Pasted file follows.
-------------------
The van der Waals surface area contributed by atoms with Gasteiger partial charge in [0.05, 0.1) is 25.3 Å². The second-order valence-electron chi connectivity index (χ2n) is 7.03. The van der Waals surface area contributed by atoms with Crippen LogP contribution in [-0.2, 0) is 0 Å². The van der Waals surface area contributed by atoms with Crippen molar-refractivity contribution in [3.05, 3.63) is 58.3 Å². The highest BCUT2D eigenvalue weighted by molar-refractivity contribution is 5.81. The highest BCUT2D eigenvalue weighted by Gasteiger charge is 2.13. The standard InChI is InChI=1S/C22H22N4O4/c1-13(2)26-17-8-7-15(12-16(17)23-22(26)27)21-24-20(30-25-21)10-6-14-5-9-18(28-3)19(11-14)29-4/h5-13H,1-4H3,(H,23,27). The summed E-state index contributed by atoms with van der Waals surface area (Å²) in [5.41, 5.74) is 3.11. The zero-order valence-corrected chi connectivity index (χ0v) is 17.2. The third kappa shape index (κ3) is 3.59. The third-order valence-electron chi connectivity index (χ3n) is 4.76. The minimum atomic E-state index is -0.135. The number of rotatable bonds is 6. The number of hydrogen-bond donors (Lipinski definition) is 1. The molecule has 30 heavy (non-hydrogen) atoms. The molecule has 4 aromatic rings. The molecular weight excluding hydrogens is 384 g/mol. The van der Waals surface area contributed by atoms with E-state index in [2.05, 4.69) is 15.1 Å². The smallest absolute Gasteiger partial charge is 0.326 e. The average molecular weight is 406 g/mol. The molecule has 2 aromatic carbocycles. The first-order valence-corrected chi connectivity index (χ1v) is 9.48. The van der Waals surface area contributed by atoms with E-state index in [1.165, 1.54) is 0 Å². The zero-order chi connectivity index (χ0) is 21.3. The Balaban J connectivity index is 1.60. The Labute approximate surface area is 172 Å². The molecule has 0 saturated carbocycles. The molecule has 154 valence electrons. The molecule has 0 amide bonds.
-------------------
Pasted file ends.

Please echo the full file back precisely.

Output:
The van der Waals surface area contributed by atoms with Gasteiger partial charge in [0.05, 0.1) is 25.3 Å². The second-order valence-electron chi connectivity index (χ2n) is 7.03. The van der Waals surface area contributed by atoms with Crippen LogP contribution in [-0.2, 0) is 0 Å². The van der Waals surface area contributed by atoms with Crippen molar-refractivity contribution in [3.05, 3.63) is 58.3 Å². The highest BCUT2D eigenvalue weighted by molar-refractivity contribution is 5.81. The highest BCUT2D eigenvalue weighted by Gasteiger charge is 2.13. The standard InChI is InChI=1S/C22H22N4O4/c1-13(2)26-17-8-7-15(12-16(17)23-22(26)27)21-24-20(30-25-21)10-6-14-5-9-18(28-3)19(11-14)29-4/h5-13H,1-4H3,(H,23,27). The summed E-state index contributed by atoms with van der Waals surface area (Å²) in [5.41, 5.74) is 3.11. The zero-order valence-corrected chi connectivity index (χ0v) is 17.2. The third kappa shape index (κ3) is 3.59. The third-order valence-electron chi connectivity index (χ3n) is 4.76. The minimum atomic E-state index is -0.135. The number of rotatable bonds is 6. The number of hydrogen-bond donors (Lipinski definition) is 1. The molecule has 30 heavy (non-hydrogen) atoms. The molecule has 4 aromatic rings. The molecular weight excluding hydrogens is 384 g/mol. The van der Waals surface area contributed by atoms with E-state index in [2.05, 4.69) is 15.1 Å². The smallest absolute Gasteiger partial charge is 0.326 e. The average molecular weight is 406 g/mol. The molecule has 2 aromatic carbocycles. The first-order valence-corrected chi connectivity index (χ1v) is 9.48. The van der Waals surface area contributed by atoms with E-state index in [1.165, 1.54) is 0 Å². The zero-order chi connectivity index (χ0) is 21.3. The Balaban J connectivity index is 1.60. The Labute approximate surface area is 172 Å². The molecule has 0 saturated carbocycles. The molecule has 154 valence electrons. The molecule has 0 amide bonds.